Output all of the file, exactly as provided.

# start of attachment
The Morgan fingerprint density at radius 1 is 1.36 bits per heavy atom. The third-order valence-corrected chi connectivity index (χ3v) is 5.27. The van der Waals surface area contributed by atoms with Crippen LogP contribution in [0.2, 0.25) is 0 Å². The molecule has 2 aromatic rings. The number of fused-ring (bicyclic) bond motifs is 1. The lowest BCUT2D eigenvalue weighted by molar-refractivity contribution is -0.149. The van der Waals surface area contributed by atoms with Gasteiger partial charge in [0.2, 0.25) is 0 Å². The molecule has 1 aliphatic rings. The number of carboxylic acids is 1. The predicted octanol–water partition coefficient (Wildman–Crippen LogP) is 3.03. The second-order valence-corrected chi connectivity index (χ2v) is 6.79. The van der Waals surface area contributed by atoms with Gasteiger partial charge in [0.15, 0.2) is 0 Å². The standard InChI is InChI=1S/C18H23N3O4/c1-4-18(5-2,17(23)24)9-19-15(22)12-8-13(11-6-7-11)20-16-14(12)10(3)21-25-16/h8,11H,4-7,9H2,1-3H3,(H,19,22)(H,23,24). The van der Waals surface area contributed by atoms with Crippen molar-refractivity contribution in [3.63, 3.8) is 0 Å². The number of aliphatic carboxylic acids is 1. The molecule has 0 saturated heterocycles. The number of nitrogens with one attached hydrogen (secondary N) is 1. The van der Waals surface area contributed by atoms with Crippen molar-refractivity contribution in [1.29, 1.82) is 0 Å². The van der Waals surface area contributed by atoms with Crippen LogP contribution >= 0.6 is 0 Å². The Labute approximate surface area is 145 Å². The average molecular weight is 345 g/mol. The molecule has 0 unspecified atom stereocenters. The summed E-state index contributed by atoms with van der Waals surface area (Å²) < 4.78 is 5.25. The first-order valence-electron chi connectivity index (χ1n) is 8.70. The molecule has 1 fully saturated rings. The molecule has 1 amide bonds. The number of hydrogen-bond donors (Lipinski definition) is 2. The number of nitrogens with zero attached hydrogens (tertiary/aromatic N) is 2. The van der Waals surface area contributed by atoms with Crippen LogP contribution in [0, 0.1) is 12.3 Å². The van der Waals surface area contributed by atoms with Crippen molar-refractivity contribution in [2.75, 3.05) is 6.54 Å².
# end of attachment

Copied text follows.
The Morgan fingerprint density at radius 1 is 1.36 bits per heavy atom. The third-order valence-corrected chi connectivity index (χ3v) is 5.27. The van der Waals surface area contributed by atoms with Crippen LogP contribution in [0.2, 0.25) is 0 Å². The molecule has 2 aromatic rings. The number of fused-ring (bicyclic) bond motifs is 1. The lowest BCUT2D eigenvalue weighted by molar-refractivity contribution is -0.149. The van der Waals surface area contributed by atoms with Gasteiger partial charge in [0.2, 0.25) is 0 Å². The molecule has 1 aliphatic rings. The number of carboxylic acids is 1. The predicted octanol–water partition coefficient (Wildman–Crippen LogP) is 3.03. The second-order valence-corrected chi connectivity index (χ2v) is 6.79. The van der Waals surface area contributed by atoms with Gasteiger partial charge in [0.15, 0.2) is 0 Å². The standard InChI is InChI=1S/C18H23N3O4/c1-4-18(5-2,17(23)24)9-19-15(22)12-8-13(11-6-7-11)20-16-14(12)10(3)21-25-16/h8,11H,4-7,9H2,1-3H3,(H,19,22)(H,23,24). The van der Waals surface area contributed by atoms with Crippen molar-refractivity contribution in [3.63, 3.8) is 0 Å². The number of aliphatic carboxylic acids is 1. The molecule has 0 saturated heterocycles. The number of nitrogens with one attached hydrogen (secondary N) is 1. The van der Waals surface area contributed by atoms with Crippen molar-refractivity contribution in [1.29, 1.82) is 0 Å². The van der Waals surface area contributed by atoms with Crippen LogP contribution >= 0.6 is 0 Å². The Labute approximate surface area is 145 Å². The average molecular weight is 345 g/mol. The molecule has 0 unspecified atom stereocenters. The summed E-state index contributed by atoms with van der Waals surface area (Å²) < 4.78 is 5.25. The first-order valence-electron chi connectivity index (χ1n) is 8.70. The molecule has 1 fully saturated rings. The molecule has 1 amide bonds. The number of hydrogen-bond donors (Lipinski definition) is 2. The number of nitrogens with zero attached hydrogens (tertiary/aromatic N) is 2. The van der Waals surface area contributed by atoms with Crippen LogP contribution in [0, 0.1) is 12.3 Å². The van der Waals surface area contributed by atoms with Crippen molar-refractivity contribution in [2.75, 3.05) is 6.54 Å².